You’re ready to get your finances organized and begin making your money work harder for you, but knowing where to start is difficult. It doesn’t help that financial planners have traditionally given clients a novel-length report of findings and recommendations complete with complicated charts and graphs. Taking a stack of papers home and trying to remember what you were supposed to do is annoying!
Gen Y Planning used to do this for our clients (I know, right?), but we’ve streamlined our deliverables down to 1-2 pages that summarize where you are now and what tasks you can complete to get closer to meeting your goals. We also try to knock out a few tasks during our meeting together. This makes it so much easier for our clients to actually follow our advice and grow more confident in managing their accounts.
Everyone’s situation is different, but there are some action items we recommend often. Thanks to easy-to-navigate online savings and investment accounts, they would be easy for you to accomplish in the time it takes to order a pizza and have it arrive at your door.
1. Increase Your 401(k) Contributions by 1%
If you’re not already maxing out your 401(k), there’s a way to contribute a bit more that likely won’t create too big of an impact to your paycheck: increase your contributions by 1%. Since you can make changes to your 401(k) contributions and investments any time, this is a task that you can do simply by logging into your account.
How much of a change would you notice? Let’s say you’re on track to contribute $10,000 this year. Assuming you get two paychecks per month, adding another 1% will increase your contributions by just $4.17 per paycheck. That adds up to an extra $100.08 per year.
Take it a step further by setting a calendar reminder to increase your contribution by 1% every six months until you max out your contributions.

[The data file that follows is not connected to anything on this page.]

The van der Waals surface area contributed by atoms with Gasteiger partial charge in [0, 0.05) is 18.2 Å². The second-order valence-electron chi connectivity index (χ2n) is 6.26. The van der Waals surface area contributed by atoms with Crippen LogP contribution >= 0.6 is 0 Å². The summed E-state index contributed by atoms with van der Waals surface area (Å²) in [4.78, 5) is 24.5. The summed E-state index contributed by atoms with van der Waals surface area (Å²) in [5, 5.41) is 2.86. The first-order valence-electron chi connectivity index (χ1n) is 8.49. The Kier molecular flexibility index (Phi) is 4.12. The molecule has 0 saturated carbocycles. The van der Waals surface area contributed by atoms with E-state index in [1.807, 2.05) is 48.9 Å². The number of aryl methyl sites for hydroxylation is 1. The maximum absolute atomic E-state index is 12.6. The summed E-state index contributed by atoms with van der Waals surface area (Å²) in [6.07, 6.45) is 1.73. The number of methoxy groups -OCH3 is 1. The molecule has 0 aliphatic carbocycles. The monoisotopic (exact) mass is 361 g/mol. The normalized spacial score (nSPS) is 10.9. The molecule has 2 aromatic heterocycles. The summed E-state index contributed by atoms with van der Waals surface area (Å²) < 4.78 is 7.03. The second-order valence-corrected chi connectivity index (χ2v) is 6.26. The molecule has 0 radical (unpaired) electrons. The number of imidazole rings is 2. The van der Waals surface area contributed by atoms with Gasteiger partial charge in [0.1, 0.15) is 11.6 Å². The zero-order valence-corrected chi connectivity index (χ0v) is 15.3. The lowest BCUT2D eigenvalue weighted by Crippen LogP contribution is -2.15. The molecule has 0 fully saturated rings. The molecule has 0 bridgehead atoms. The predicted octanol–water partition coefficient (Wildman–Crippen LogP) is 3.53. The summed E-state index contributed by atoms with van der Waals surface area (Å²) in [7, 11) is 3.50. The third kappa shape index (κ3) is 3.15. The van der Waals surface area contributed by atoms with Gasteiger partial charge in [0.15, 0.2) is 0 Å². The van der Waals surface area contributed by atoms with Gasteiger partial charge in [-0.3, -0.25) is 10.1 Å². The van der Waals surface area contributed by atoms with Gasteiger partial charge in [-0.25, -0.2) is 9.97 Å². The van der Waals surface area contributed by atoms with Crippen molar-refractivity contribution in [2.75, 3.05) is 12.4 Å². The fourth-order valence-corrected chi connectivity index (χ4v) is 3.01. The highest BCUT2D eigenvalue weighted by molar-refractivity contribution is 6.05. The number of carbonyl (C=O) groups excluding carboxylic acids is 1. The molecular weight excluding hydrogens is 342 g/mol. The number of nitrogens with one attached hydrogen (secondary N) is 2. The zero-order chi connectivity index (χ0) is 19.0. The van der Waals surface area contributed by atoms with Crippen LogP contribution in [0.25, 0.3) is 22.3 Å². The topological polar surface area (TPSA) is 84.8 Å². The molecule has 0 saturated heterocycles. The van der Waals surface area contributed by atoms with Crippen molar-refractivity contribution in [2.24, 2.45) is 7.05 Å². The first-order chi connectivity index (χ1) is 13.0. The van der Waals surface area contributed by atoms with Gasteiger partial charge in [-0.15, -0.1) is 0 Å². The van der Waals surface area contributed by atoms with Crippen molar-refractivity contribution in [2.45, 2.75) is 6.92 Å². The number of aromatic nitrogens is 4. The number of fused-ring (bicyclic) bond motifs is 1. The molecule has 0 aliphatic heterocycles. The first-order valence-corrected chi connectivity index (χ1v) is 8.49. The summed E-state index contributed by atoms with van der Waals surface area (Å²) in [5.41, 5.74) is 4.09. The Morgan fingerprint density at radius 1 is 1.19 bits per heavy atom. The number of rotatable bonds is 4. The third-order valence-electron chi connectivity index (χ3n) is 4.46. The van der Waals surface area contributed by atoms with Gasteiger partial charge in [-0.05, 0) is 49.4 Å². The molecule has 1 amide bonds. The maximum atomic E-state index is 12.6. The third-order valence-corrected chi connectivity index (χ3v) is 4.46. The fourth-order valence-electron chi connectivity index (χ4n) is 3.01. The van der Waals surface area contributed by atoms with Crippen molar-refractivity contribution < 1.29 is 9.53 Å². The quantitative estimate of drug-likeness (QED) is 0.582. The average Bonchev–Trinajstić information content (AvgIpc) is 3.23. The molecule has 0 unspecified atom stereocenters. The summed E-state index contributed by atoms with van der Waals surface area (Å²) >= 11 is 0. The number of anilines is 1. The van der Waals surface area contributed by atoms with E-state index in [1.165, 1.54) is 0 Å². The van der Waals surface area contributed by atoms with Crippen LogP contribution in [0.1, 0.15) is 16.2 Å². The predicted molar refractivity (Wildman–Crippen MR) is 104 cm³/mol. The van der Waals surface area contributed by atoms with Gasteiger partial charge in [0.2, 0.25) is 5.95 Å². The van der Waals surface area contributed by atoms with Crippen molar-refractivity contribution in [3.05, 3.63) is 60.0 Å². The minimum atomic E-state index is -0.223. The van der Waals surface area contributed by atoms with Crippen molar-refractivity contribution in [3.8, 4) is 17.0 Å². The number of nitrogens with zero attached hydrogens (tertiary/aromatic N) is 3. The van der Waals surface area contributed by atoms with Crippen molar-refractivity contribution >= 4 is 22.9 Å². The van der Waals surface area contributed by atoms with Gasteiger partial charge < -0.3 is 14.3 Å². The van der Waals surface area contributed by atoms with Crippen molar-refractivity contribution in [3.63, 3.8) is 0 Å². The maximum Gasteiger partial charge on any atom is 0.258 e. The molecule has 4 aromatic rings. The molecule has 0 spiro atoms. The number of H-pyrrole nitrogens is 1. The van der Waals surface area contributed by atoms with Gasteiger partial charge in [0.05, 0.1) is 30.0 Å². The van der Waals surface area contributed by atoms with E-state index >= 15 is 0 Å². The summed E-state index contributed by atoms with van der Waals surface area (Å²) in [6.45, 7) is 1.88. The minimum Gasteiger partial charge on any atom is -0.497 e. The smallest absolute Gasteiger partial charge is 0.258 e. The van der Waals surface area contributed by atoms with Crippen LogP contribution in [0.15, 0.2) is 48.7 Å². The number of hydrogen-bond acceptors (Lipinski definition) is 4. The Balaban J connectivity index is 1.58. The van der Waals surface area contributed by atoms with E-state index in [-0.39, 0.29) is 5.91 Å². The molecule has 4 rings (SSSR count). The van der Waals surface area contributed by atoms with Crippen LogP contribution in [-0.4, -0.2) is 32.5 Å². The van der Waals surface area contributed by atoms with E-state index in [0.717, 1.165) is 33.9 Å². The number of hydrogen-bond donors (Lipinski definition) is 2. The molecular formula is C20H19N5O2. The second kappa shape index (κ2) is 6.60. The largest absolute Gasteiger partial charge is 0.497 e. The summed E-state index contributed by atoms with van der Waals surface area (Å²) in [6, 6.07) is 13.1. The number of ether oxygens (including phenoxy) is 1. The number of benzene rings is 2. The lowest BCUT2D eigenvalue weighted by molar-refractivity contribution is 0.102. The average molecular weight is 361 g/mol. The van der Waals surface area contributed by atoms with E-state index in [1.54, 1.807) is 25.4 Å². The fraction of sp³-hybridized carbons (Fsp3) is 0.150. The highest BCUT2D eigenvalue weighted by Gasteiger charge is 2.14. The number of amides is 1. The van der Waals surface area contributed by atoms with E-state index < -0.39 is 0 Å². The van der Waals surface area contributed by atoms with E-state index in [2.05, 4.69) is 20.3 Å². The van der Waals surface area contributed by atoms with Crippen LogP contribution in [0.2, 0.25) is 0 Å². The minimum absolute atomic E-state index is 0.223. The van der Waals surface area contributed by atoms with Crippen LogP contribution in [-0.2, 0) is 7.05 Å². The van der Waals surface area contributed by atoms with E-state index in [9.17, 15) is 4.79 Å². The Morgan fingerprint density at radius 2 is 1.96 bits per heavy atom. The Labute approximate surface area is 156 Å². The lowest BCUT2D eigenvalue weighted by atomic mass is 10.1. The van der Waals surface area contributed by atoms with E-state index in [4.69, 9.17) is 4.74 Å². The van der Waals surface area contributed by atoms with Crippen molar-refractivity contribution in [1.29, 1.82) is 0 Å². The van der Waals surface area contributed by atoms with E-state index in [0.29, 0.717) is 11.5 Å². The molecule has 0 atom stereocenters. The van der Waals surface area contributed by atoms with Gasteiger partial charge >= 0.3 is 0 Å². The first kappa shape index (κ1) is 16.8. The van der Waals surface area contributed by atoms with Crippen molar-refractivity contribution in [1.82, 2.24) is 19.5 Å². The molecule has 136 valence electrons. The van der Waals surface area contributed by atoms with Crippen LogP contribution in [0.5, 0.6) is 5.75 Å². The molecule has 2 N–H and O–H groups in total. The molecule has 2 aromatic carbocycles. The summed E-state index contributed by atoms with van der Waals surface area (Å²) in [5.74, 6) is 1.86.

2. Automate Contributions to Your IRA
Making a contribution to your traditional or Roth IRA is as simple as paying a credit card bill online. You can make one lump-sum contribution for the year ($6,000 is the max for 2019), or make smaller deposits throughout the year. Either way, contribute! You have until April 15th of the following year to make prior year contributions. It’s a great way to save above and beyond your 401(k).
3. Make Sure the Money in Your Investment Accounts Is Actually Invested
I see new investors get tripped up over this all the time. You deposit money into an investment or retirement account, and that’s it, right? You’re an investor?
Not quite. The default is for that money to sit in an account that’s essentially the equivalent of a savings account (with the low interest rate to match) until you decide where else that money should go. That means you actually have to pick investments! (Unless you’re using a robo-advisor like Betterment, which will automatically invest the assets as soon as the money hits your account).
Don’t forget to take this extra step so you don’t go years thinking your money is invested when it’s actually not. Picking investments doesn’t have to be complicated. I’m a huge fan of low-cost index funds and ETFs, as well as robo-advisors. Make investing easier so you’re more likely to actually do it.
4. Set Up Automatic Money Transfers
Why move money around manually when you can literally save and invest in your sleep? I met with my financial planner recently and was surprised by how much my net worth had grown simply by automating my investing.
Here are some easy automatic money transfers you can set up in minutes:
If your company allows it, you can direct deposit your paycheck into more than one account. That means you can allocate a portion to checking and another portion to a savings account (or even more than one savings account) so your money is whisked into savings without you even seeing it. That makes it much easier to save. Quick Tip: Start by trying to set aside 10% of your paycheck for emergencies and 5% for travel.
For short-term money goals, schedule automatic transfers from your checking to one or more savings accounts. This is a great way to budget for those annual costs that don’t always come up each month but will come up each year, like car and home repairs, holidays/gifts, travel, and more!
For longer-term money goals, set up automatic transfers into your IRA or taxable brokerage accounts. Make sure you automate which investments you’re buying in those accounts as well.
5. Get a Better Interest Rate on Your Savings
Why earn a measly 0.01% APY on your savings account when so many online accounts pay close to 2% or higher? Opening an online savings account takes minutes (try Ally Bank or Betterment), and connecting a funding account so you can transfer money over takes a business day or two. Once that’s done, transfer your cash out of accounts that barely earn interest.